Stephen Mithen’s The Singing Neanderthals: The Origins of Music, Language, Mind, and Body is absolutely lovable. Part of that lovable quality is its charming subject. A book tracing the importance of music to our evolution and to our social organization – its importance, in fact, to our humanity – is almost bound to be fascinating.
Yet it isn’t the most elegantly written book. Sometimes the author’s constructions are clumsy; sometimes the ideas he writes about seem silly. But if you slog through to the end, you’ll find yourself bathed in the warm and loving light of human existence.
Bad things first (and they’re not that bad.) First, throughout the book, one is aware Mithen is a scientific, not an elegant, writer. That’s perfectly fine, even an advantage. He’s writing about a combination of anthropology, psychology, sociology, and music theory for an audience who may be fresh to these subjects and who would therefore prefer scientific clarity to prettiness.
Sometimes, however, when Mithen adds personal notes –- telling us what sort of music we should imagine when we we think of different hominids going about their business, for example, or talking about his family's musical tastes -– it jars sharply with his usual academic crispness.
Second, sometimes it seems like Mithen – indeed, the whole field of pre-historic anthropology – is pulling silly, subjective ideas out of thin air. The most striking example of this was the Sexy Hand-Axe hypothesis (that pre-historic humans tried to impress mating partners by spending disproportionate amounts of time producing symmetrical flint axe-heads), which reads here like a bad joke.
Anthropology is a science full of uncertainties and speculations that can seem like affronts to common sense. Any book with anthropological themes will be full of them as well, and The Singing Neanderthals is no exception.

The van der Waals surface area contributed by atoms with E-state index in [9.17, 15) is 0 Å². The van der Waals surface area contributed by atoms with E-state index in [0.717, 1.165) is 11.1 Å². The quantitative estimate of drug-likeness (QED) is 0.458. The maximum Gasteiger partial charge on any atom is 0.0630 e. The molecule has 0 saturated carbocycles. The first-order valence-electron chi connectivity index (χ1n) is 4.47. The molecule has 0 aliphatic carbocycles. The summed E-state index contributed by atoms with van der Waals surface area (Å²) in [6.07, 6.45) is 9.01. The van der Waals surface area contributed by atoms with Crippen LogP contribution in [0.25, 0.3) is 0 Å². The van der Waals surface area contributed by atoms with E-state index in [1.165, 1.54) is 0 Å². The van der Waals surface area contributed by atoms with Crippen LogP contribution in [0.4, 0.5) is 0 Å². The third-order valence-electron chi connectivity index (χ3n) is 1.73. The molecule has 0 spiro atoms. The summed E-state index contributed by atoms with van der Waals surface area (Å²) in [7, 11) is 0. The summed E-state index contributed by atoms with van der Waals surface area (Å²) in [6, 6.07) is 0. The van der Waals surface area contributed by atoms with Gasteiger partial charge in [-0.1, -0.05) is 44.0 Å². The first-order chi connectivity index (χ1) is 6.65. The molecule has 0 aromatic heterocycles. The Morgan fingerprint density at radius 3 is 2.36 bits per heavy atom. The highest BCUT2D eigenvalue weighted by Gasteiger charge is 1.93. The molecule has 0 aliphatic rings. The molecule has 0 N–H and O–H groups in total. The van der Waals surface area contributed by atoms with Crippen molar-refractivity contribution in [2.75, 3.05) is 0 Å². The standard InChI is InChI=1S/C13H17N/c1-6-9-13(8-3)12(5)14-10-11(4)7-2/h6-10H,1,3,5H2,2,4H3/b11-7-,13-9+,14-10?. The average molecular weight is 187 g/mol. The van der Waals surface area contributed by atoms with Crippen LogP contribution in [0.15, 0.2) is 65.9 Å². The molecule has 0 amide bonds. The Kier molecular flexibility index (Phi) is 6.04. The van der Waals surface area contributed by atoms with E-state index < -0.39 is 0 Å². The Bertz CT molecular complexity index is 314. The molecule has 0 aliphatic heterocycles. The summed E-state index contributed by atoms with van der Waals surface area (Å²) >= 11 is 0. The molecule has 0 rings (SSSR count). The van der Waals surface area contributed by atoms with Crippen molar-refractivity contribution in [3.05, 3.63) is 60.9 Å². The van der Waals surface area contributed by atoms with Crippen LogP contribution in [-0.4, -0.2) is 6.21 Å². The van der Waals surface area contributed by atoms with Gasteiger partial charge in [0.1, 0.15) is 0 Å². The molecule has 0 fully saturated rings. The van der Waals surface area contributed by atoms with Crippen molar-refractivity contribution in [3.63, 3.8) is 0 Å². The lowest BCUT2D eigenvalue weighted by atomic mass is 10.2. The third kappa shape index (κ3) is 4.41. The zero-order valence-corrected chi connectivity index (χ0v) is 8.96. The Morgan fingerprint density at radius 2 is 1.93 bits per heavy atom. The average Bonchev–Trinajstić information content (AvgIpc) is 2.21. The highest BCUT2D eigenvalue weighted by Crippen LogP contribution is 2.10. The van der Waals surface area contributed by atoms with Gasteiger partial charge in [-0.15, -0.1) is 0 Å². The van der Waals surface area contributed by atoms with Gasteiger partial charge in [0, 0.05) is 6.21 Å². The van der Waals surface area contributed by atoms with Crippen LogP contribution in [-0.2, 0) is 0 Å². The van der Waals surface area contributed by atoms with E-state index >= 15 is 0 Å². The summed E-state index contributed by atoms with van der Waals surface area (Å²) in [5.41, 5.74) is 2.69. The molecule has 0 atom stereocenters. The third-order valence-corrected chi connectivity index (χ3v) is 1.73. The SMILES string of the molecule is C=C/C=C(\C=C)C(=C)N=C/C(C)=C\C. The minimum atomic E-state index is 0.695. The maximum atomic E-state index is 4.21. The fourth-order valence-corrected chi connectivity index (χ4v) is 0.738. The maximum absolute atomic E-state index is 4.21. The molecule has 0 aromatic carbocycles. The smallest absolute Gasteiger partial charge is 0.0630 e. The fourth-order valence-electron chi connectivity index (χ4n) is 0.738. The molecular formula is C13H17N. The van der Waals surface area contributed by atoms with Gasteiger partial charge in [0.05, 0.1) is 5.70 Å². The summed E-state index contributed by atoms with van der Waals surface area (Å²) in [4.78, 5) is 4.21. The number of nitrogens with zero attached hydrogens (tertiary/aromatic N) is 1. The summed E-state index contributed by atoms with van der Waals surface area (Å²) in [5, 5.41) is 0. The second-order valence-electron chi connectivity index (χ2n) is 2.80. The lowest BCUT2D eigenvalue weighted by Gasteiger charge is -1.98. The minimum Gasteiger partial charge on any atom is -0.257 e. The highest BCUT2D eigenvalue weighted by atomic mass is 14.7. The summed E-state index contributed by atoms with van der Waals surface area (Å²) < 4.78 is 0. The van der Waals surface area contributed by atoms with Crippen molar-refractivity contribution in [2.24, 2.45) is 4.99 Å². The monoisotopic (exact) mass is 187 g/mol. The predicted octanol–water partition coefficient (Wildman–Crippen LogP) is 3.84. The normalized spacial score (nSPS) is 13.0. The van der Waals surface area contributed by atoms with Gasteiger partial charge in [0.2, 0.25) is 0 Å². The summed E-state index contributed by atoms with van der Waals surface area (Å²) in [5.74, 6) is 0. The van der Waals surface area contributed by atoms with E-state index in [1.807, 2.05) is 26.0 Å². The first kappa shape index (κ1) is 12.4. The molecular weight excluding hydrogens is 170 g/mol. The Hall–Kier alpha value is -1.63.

However, everything else about this book is splendid. Most of the time, the anthropological ideas Mithen writes about are extremely interesting and not silly at all, and none of them are superfluous to his eventual conclusions. Happily, the times these anthropological ideas are clearest come when he discusses his central subject – the evolutionary history of music. One striking example was a speculative but straightforward physical and chemical description of how hominids with a sense of self and others (like us) can come to trust each other using dance and the creation of harmonies.
And sometimes Mithen writes about transcendently fascinating ideas that relate more indirectly to music’s role in the life of our species, like a quick explanation of the necessity of emotion as a guide to action coming before rationality. Such ideas look long-winded in sentences like that. Mithen makes them clear and crisp.
The great achievements of The Singing Neanderthals, however, are in the final chapters when Mithen draws all the strings of his arguments together – including the ones that read like bad jokes in the middle of the book. His conclusions make one think about Neanderthals admiringly, even lovingly, and fill even the most unmusical head with imaginings of what their music may have sounded like. Not only that, he makes one understand the musical arts of modern humans in a simultaneously deeply scientific and truly uplifting way.
The book is a chewy read, but delicious in the end. If you can make it there, you’ll love it too.